Everything about the Windows Hosts file – Definition, Benefits, Locate, Edit, Test, Protect, Download.
- What is DNS
- What is Windows Hosts file
- How the Hosts file Work
- Hosts file Type
- Location of the Hosts file
- Which Address to Use
- Benefits of Using a Custom Hosts file
- How to Edit the Hosts file
- How to Test the Hosts file
- How to Protect the Hosts file
- How to Troubleshoot the Hosts file
- How to Download Custom Hosts files
What is DNS
Before we learn about the Hosts file, we need to know a little about DNS. DNS refers to Domain Name System. The Domain Name System is responsible for the translation of the numerical IP Addresses into human-readable Domain Names. For example, one of the IP Addresses of Google (https://www.google.com) is 126.96.36.199. You can see that remembering and typing a domain name, google dot com, is much easier and quicker than using an IP Address, 188.8.131.52.
A Domain Name System (DNS) uses two components to achieve Domain Name Resolution – a DNS Table and a DNS Server.
- A DNS Server does the job of translation or resolution of the website Domain Name into the IP Address of that website.
- A DNS Table consists of a list of Domain Names and their corresponding IP Addresses.
Whenever a user enters the name of a website in URL bar of the browser, the DNS Servers look for that domain name on the DNS Table, converts the domain name into its IP address, and open the website with that IP address in the web browser.
What is Windows Hosts file
The Hosts file is a plain text system file that maps the domain names to IP addresses. It acts like every Windows user’s own little Domain Name System. Hosts file overrides the DNS settings of the websites mentioned in it on that computer.
If a domain name is mentioned in your hosts file then the operating system won’t use the DNS for its resolution, it reads from the hosts file and performs accordingly.
You do not require a program to run the Hosts file. It boots with the computer, and is already working for you.
How the Hosts file Work
All three of the following addresses – 127.0.0.1, 0.0.0.0, and 255.255.255.255, redirect to your local system. Note that the localhost should always be mapped to 127.0.0.1, and listed at the top of the Hosts file.
The Hosts file works in two ways.
- Blocking Domains
- Redirecting Domains
Type one of the three IP addresses mentioned in the previous section. Next, give a space or a tab, and then type the website domain name that you want to block. Now, when you type and enter that domain name into the URL bar of your web browser, it will be mapped to the IP address that you mentioned for it in the Hosts file instead of its original IP address, which is your own computer, the local host.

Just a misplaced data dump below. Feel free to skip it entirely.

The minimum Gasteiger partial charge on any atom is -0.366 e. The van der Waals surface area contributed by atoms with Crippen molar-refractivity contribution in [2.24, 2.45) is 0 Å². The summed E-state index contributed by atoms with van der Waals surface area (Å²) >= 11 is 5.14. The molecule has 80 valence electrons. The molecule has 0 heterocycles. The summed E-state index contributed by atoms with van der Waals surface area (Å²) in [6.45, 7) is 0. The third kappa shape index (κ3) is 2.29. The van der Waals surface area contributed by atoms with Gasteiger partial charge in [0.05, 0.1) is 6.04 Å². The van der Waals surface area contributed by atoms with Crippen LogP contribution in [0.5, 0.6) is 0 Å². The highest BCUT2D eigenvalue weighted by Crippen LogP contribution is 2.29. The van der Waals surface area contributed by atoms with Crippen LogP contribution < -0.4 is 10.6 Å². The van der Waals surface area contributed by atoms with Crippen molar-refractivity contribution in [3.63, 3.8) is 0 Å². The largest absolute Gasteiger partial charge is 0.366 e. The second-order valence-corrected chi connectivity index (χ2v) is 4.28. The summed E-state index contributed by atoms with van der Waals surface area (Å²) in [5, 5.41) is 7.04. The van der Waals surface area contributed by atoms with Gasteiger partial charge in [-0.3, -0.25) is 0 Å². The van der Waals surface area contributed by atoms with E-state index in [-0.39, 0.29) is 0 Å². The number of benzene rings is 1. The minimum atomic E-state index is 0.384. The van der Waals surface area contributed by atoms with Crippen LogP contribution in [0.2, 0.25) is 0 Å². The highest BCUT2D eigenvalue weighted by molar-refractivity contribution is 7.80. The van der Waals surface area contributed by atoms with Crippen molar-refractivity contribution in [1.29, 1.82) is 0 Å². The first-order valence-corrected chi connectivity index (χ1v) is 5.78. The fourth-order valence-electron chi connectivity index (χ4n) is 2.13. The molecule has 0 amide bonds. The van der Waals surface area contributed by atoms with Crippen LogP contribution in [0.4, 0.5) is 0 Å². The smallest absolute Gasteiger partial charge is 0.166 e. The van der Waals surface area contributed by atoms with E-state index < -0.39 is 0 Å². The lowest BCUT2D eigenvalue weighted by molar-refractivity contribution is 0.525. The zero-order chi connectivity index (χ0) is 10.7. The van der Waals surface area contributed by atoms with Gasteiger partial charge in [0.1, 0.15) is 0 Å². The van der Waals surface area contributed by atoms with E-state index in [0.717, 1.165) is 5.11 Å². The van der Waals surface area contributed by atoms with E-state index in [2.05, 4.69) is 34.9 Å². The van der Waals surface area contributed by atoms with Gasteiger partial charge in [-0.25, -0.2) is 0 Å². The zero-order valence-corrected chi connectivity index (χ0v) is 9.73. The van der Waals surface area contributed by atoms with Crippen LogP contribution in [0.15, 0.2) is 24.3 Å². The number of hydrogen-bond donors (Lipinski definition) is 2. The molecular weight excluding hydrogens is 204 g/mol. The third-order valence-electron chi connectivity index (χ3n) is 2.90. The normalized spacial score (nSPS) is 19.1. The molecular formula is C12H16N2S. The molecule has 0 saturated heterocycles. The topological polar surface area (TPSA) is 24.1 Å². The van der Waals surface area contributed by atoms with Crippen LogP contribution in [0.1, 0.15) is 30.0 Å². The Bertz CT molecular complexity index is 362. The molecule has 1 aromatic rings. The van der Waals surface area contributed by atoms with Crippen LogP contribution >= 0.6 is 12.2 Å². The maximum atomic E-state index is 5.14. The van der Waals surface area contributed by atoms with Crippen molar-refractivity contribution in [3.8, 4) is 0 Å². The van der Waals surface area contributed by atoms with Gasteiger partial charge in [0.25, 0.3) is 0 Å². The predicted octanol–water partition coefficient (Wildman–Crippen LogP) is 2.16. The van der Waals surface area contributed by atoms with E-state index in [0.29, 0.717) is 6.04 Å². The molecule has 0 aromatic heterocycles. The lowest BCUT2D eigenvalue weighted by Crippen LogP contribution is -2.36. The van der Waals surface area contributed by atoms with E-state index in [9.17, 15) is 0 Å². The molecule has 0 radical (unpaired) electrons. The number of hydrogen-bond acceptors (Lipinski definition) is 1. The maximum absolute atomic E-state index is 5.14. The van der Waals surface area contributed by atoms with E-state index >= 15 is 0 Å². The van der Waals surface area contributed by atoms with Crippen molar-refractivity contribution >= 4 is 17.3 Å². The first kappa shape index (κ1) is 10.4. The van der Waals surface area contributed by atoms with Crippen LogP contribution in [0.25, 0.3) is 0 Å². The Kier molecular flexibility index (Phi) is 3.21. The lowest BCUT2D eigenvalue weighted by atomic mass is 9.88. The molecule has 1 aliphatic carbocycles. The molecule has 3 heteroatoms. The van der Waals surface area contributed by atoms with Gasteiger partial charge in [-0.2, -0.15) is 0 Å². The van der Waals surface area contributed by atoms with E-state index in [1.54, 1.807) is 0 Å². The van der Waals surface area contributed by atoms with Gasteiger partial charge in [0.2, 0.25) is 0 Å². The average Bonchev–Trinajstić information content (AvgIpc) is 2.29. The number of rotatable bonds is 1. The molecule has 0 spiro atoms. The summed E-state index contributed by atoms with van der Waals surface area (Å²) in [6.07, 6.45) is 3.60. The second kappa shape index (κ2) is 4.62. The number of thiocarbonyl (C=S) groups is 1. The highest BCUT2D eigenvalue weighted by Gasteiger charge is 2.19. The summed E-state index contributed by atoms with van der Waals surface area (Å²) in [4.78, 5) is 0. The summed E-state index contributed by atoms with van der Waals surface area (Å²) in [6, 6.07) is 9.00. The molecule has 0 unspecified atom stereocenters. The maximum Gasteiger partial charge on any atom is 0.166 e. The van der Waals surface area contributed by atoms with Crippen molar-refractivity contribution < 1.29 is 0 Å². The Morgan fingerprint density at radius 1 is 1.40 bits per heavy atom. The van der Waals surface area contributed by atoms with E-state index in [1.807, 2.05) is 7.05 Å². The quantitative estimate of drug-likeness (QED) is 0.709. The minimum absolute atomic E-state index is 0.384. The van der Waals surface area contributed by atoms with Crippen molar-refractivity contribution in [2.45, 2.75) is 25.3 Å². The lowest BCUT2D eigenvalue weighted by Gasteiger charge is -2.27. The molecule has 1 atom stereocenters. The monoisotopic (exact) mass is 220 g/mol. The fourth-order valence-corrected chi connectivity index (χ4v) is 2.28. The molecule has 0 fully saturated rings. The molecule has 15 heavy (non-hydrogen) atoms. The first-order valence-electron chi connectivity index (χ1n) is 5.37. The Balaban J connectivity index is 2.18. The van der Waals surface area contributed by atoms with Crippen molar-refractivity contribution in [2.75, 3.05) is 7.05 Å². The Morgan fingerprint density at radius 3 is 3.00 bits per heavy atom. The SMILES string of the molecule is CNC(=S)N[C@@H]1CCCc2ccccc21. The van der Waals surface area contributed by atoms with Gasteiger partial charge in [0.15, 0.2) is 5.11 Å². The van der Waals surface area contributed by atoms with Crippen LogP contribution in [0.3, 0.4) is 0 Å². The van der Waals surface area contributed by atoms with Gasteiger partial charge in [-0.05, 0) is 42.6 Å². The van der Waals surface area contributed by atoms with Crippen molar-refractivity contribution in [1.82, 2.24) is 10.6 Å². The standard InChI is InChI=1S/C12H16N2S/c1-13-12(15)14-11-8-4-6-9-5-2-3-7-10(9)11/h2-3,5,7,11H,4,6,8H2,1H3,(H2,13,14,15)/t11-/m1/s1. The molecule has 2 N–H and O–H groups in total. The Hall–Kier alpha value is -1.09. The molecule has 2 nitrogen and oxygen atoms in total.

The web browser makes no outgoing requests from your computer to the Internet. It will not be able to able to access this website, and displays an error message.
Using the same method, you can redirect a website to another website. Type the IP address of that website where you want the other website to be redirected to. Next, type the domain name of the website that you are redirecting to the IP address that you just typed.
For Example, if you want to redirect Google.com to Bing.com, then type the IP address of Bing.com, and then type Google.com in the Hosts file. Save the Hosts file. Now, when you type and enter Google.com in the URL bar of your web browser, it will open Bing.com instead of Google.com.
Hosts file Type
The Hosts file has no extension. If you have enabled file extensions on your Windows then you must be habitual of watching extensions at the end of each file, and you must be wondering why your hosts file isn’t showing any file extensions. Don’t worry it’s not infected; it’s supposed to be just like this. Users can easily edit the Hosts file using the Notepad software.
Location of the Hosts file
The Hosts file is located deep inside your system drive, C:. Here is the exact path.
Hosts file Location:
Which Address to Use
Following are the three IP addresses that are recommended to map the domain names in the Hosts file.
All three of these addresses point to the location of your computer.
127.0.0.1, also known as the Localhost is the default address used in the Hosts file for mapping domain names. If you are using a web server software then using 127.0.0.1 in the Hosts file for except for localhost may cause problems. Therefore, in that case, you should use 127.0.0.1 only with localhost as the first line in your Hosts file. Rest of the entries should be mapped to 0.0.0.0 or 255.255.255.255
0.0.0.0, also known as the Zero Address is a non-routable invalid target location. When you use this IP addresses in Hosts file entries, the web browser redirects those websites to the computer itself.
255.255.255.255, also known as the Broadcast Address is a null address that also refers to the localhost.
Benefits of Using a Custom Hosts file
- Block Ads – Probably, the most important use of the Hosts file is for blocking the ad networks and websites. You can block advertisement networks and websites by adding their names to the Hosts file.
- Block Trackers – Adding the IP addresses of tracking networks and websites disables tracking, and decreases the web page load time.